Conditions that can be treated or managed with geriatric psychology include:

  • Anxiety
  • Depression
  • Bipolar disorder
  • Obsessive-compulsive disorder
  • Post-traumatic stress disorder
  • Schizophrenia
  • Dementia

Managing mental health can even have positive effects on physical wellbeing. Chronic pain can cause a lot of stress, and stress can make chronic pain worse. If the mental effects of chronic pain can be addressed, it might have positive effects holistically.

Preventing Pain

Pain management specialists won’t just treat existing pain, they’ll also do whatever they can to help prevent pain from returning following treatment. This includes incorporating a daily routine of exercising, eating proper nutrition, and avoiding activities that might cause a painful flare-up.

Additionally, you’ll incorporate tactics that involve managing stress, increasing strength and flexibility, and practicing healthy habits overall.

In Conclusion

Pain management specialists focus on improving their patient’s quality of life by diagnosing and treating the root cause of pain. This is very important for senior populations who experience chronic pain.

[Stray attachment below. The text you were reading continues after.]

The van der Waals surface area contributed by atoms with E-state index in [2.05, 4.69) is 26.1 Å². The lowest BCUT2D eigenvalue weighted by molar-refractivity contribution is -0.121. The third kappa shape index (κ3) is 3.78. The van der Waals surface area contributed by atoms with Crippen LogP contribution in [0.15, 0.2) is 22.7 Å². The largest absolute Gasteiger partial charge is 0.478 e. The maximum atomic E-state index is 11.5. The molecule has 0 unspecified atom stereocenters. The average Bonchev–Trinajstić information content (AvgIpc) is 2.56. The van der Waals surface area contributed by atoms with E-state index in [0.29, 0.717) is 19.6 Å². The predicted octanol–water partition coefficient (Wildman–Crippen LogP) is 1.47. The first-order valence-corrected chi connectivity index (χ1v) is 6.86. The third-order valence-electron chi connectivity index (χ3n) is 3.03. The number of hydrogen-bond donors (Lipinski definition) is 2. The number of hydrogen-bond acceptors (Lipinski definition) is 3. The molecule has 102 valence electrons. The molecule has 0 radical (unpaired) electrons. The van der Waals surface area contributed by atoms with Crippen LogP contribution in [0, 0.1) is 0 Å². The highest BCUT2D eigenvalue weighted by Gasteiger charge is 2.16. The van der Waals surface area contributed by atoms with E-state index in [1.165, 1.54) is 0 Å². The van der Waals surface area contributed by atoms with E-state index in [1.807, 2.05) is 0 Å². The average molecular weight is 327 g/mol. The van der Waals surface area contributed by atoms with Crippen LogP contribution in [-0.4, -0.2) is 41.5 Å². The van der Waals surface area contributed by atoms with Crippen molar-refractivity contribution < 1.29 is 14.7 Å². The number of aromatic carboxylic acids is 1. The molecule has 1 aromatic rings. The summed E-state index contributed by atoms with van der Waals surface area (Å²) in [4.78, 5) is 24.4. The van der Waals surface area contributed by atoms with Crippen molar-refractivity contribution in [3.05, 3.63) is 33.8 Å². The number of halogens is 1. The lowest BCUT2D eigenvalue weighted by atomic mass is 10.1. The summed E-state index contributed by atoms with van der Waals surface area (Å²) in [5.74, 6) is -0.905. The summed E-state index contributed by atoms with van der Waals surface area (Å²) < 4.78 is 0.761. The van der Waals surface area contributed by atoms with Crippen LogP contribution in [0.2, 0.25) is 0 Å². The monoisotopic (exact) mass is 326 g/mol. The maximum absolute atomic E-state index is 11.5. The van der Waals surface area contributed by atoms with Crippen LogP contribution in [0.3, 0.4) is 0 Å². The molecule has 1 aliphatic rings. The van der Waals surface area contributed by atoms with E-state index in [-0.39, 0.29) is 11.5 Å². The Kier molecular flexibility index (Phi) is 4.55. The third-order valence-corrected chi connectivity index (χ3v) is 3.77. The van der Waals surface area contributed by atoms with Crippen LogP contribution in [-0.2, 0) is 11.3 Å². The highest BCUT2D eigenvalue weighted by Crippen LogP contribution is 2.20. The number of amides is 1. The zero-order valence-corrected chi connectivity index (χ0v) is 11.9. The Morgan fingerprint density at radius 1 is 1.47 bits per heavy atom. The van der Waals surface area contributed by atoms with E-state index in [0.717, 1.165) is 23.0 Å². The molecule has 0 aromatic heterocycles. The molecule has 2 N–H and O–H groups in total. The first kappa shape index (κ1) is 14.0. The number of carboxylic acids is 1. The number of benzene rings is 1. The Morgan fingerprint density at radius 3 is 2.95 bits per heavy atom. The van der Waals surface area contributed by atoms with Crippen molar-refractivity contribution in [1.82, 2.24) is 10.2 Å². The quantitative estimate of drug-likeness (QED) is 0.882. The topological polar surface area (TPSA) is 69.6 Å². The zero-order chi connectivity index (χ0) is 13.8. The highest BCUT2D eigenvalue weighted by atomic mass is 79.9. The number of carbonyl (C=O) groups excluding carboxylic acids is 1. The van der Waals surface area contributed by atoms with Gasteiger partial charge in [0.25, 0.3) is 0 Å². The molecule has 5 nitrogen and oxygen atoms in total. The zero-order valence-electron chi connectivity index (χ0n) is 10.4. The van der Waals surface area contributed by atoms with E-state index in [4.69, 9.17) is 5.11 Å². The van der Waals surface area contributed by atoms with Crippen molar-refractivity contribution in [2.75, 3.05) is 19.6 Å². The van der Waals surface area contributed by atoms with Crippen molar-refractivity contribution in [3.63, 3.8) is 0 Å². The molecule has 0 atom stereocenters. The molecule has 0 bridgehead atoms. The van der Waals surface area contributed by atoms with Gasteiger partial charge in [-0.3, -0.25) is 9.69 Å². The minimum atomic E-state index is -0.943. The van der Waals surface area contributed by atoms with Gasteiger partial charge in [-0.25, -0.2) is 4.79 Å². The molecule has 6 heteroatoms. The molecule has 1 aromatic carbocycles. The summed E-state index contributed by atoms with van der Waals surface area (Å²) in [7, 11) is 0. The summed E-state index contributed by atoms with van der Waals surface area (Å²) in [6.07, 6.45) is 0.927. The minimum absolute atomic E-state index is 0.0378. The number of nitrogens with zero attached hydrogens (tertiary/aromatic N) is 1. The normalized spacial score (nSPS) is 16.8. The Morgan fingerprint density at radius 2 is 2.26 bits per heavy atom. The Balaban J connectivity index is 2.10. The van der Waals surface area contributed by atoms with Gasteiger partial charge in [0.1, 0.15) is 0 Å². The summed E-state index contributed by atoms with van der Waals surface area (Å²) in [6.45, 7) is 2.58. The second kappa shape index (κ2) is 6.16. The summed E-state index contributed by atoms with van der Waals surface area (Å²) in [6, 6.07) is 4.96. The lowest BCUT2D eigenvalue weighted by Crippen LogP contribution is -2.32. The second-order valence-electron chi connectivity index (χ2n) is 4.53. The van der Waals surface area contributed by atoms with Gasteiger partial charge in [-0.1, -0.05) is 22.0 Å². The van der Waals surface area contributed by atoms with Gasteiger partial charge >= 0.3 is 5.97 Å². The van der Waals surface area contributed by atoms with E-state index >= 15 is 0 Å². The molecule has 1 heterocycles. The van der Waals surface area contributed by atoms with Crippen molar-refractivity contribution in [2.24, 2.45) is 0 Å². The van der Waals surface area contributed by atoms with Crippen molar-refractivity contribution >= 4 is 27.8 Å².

Effectively diagnosing the root cause of pain involves self-reports such as answering questions and communicating with a doctor the severity and location of sensations. However, for people with dementia who cannot do this effectively, observational reports and other methods must be used.

For persons with dementia, pain specialists might use more simplistic observation methods, such as asking yes or no questions or examining body language. Since over half of people with dementia experience chronic pain, this is imperative for their quality of life.

Most healthcare providers only focus on physical health, but behavioral health is just as important. Helping to manage the stress and anxiety of mental conditions can have direct benefits on physical complications.

At Lightyear Health, we understand the value of comprehensive care in all aspects of life. Our team of physician-led physical medicine and rehab specialists work to alleviate physical pain while collaborating with behavioral health experts. It’s all-around care that will bring comfort to you and your loved ones. 

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What is Dementia? Symptoms, Causes & Treatment | Alzheimer’s Association

Pain in dementia | NCBI

Chronic Pain and Chronic Stress: Two Sides of the Same Coin? | NCBI